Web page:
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NEW YORK — When aesthetic electricity strikes, you feel it in your body. When it strikes twice, it becomes a mental problem too: You are forced to make sense of the coincidence.

This is exactly what happened to me when I recently scoured the galleries in Chelsea, Manhattan’s art district.

Strike No. 1 came at the Dia Art Foundation’s Chelsea venue, where I encountered – for the second time in several months – Delcy Morelos’ “El abrazo,” or “The Embrace.” “The Embrace” is heavy, both in reality and in the imagination, as any good hugger should know. Made of earth and clay, it fills a huge, hangar-like space. But oddly, at least in the imagination, it is also light.

Strike No. 2 came down the street at Matthew Marks’ gallery, where the celebrated sculptor Charles Ray is showing, among two other works, “Everyone Takes Off Their Pants at Least Once a Day,” a 9-foot-tall sculpture of a woman undressing. Made of handmade paper, the sculpture feels incredibly, tremulously light – as fleeting and disembodied as blinking harbor lights. But it is also large – larger than life. And the woman’s pose – she is shown leaning forward – makes us very aware of body weight. (When do we feel heavier than when we take off our pants, first with one cumbersome leg, then the other?)

Then, in quick succession, on 22nd Street between 10th and 11th Avenues, I saw a work that is heavy in fact but light in the imagination, and another that is light in fact but heavy in the spirit. What am I to make of both?

El abrazo is a massive, ziggurat-like structure. Its walls float about a foot above the ground, rising at a slight angle to a large skylight. They are made of earth, clay and coir (fibers from the outer shell of the coconut) mixed with spices like cinnamon and cloves, giving the whole a rich, cakey scent. Pale straw protrudes from its crumbly surfaces like the individual bristles of a huge old Swede on vacation in Spain.

Morelos is from Tierralta, Colombia. She is in her late 50s and her two installations in New York (the other in an adjacent room is called “Cielo terrenal,” or “Earthly Sky”) mark her U.S. debut. She is also the subject of a solo exhibition at the Pulitzer Arts Foundation in St. Louis.

You can’t see El abrazo all at once. You only grasp its shape once you’ve walked around it. On one side, Morelos has let the walls recede at an acute angle, creating a narrowing corridor that you can walk into until the walls seem to enclose you and touch you – to embrace you. Elsewhere, it’s as if these outer earthen walls are pushing the rectilinear shell of the building outward.

Many will be reminded by this work of Walter De Maria’s “The New York Earth Room,” a 250-cubic-meter earth dump that has been on permanent display in a Wooster Street apartment in Manhattan since 1977 under the direction of the Dia Art Foundation. Perhaps it also reminds them of Richard Serra’s huge walk-in steel sculptures or James Turrell’s light-using architectural environments.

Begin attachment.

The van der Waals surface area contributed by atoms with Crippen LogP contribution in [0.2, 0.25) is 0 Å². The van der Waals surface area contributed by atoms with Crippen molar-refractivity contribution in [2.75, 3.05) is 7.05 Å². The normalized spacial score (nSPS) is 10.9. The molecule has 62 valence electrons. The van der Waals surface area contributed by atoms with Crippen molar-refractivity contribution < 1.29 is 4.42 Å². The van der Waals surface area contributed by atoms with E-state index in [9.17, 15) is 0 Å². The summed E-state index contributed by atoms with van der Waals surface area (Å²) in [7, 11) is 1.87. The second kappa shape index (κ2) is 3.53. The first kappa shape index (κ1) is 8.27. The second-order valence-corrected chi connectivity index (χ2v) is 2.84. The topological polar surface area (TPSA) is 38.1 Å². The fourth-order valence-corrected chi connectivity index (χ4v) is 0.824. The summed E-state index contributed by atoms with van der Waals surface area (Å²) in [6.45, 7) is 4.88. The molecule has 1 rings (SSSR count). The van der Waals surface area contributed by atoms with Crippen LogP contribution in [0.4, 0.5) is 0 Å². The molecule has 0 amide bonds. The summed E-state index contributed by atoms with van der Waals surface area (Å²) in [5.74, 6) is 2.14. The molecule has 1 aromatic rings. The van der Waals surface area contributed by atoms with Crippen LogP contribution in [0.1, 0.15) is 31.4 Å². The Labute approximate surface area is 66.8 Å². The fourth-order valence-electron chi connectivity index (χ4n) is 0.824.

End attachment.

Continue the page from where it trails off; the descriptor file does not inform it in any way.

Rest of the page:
It is noteworthy that one is allowed – and even encouraged – to touch “El abrazo” in order to return the installation’s embrace. Leaning into its gentle incline and applying pressure with one’s hands, one can feel its fragile texture and sharp edges, the pieces that cling to one another and those that split, calve and crumble.

The size of the thing makes it seem massive and implacable, but the smell of the spices and the delicacy of the straw both enhance the effect of something that, despite its tonnage, is fragile and almost ephemeral. Watching “El abrazo” in Manhattan, overwhelmed by a riot of right angles and the massive weight of towering architecture with deep foundations, Morelos’ earthy, biological intervention feels like the antidote you didn’t know you needed. To me, it feels like a masterpiece.

The same goes for Ray’s “Everyone Takes Off Their Pants at Least Once a Day.” Viewed from across the nearly empty gallery, the woman’s sculpture looks as if it were carved from marble. (In the same gallery, closer to the entrance, two apparent corpses on heavy slabs are actually carved from marble: the work, also by Ray, is called “Two Dead Guys.”) So it’s a surprise to see that it’s actually made from handmade paper.

The paper looks seductively soft and textured up close, but you’re fully aware that if you leaned against her she’d collapse immediately (which of course happens a lot when your legs get caught in your jeans!).

The woman’s face is eyeless and indistinct, like the smooth sculptures of Medardo Rosso or the unfinished-looking figures that Rodin had his studio assistants carve in marble from clay models. (Ray also uses contract manufacturers.)

Her pose recalls Jean-Antoine Houdon’s 1783 “La Frileuse,” a sculpture of a woman wrapped in a shawl, naked from the waist down, and bent against the cold – an allegory of winter. Ray’s woman also recalls Degas’ more modern, naughty, off-kilter visions of women getting out of the bath, drying themselves off, or tying ballet shoes.

I’ve struggled with Ray’s smooth, conceptually overloaded sculptures before. But this work is truly genius. It occupies the space like a ghostly puzzle. It’s not just an impossible thing that has become reality. It’s more like a thing that was on its way to becoming reality, but still existed in the mind rather than the flesh, and then abruptly became reality before it was quite ready. If you look (and it’s really hard to look away!), there’s a silent slip between two modes – palpably real and merely imagined – with the result that several walls separating parts of your brain simply give way.

“El abrazo” (“The Embrace”) by Delcy Morelos Until July 20 at Dia Chelsea, 537 W. 22nd St., New York.

“Everyone takes off their trousers at least once a day” by Charles Ray Until June 29 at the Matthew Marks Gallery, 522 W. 22nd St., New York.

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